Autumnal – The End Of The Third Day

The return of the Spanish band Autumnal, after eight years from the excellent Grey Universe, gives us back a different band but certainly more nature. The new disc, in fact, detaches itself in good part from the gothic doom of the previous work to land to sounds much closer to those of Katatonia. The change succeeds rather well to the band of the brothers De Pablo, even if, in the long run, this adhesion to a style for its nature rather compassionate sometimes makes the listening not very fluent; there is no doubt, in any case, that The End Of The Third Day consists of at least five songs that are irrefutable evidence of the excellent compositional work, able to induce a sense of inescapable melancholy in the listener, much more than they are not able to do for some time their most illustrious points of reference. Almost fifty minutes of such a scope would have been more than enough to satisfy even the most demanding fans, and even the tracks that leave less of a mark are still good, but simply end up diluting excessively the duration of the work, including a cover of a song by Supertramp, a great band but light years away from these moods, which perhaps it would have been more appropriate to be reduced to a simple bonus track. If this, along with the track closest to the claim work (The Storm Remains The Same) and the too katonic Man’s Life Is The Wolf’s Death, are the moments of normality of the disc, the first half hour with the triptych A Tear From A Beast, One Step… And The Rest Of Our Lives and The Head Of The Worm, slowly wraps us up with melodies that captivate and convince, as well as Resigned To Be Lived, which partly reminds us of Lake Of Tears, and the final Father’s Will, with guidelines close to Pain Of Salvation of Remedy Lane. Sound of Swedish matrix, then, if we want to draw some conclusions, but enriched by a melodic Mediterranean soul, capable of creating lines full of that emotional pathos that should be the ultimate goal for releases of this type. The vocal performance of Javier De Pablo is absolutely flawless, thanks to the ease with which he passes between different shades, mostly clean but never flatten on a single style, and supported by a magnificent guitar work. A great comeback for the band from Madrid, confirming what I had already mentioned in the case of the Helevorn review, regarding the exponential growth of the Spanish doom scene.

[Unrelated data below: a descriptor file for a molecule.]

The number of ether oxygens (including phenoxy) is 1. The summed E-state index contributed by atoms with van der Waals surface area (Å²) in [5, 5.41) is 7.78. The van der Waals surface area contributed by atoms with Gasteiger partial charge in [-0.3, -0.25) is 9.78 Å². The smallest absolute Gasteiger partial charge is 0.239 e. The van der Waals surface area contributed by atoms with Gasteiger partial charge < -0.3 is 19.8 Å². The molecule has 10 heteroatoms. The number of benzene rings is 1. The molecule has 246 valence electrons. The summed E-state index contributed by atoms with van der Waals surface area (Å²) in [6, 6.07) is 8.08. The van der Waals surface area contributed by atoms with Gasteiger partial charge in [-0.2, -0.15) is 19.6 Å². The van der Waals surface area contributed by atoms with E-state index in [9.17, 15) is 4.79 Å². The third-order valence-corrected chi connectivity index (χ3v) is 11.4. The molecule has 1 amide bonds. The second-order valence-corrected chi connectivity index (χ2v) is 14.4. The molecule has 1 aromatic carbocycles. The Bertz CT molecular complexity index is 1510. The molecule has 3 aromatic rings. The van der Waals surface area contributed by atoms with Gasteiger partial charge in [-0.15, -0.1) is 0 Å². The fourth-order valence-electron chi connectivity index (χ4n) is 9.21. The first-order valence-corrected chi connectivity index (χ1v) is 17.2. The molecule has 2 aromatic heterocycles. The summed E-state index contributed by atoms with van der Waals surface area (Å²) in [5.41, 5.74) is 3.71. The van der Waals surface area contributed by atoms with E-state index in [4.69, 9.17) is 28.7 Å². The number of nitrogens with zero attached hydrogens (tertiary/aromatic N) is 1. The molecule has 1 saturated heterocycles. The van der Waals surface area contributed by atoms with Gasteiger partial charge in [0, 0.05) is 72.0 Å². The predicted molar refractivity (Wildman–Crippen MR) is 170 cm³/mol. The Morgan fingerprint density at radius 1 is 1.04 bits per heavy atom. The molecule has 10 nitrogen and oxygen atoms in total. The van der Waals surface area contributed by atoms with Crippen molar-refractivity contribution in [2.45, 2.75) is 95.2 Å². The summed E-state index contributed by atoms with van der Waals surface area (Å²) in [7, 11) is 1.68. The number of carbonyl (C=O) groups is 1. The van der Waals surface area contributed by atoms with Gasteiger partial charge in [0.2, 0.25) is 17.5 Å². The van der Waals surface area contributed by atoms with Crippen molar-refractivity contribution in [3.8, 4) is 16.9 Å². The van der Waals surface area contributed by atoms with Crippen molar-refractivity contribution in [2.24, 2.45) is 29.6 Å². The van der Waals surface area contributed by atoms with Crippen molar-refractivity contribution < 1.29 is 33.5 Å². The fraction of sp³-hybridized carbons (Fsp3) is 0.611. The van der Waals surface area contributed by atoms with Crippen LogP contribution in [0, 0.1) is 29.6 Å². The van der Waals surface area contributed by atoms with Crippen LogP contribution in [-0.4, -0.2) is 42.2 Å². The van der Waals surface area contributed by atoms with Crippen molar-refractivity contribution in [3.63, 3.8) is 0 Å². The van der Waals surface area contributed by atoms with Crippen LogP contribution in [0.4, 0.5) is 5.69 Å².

2014 – Cyclone Empire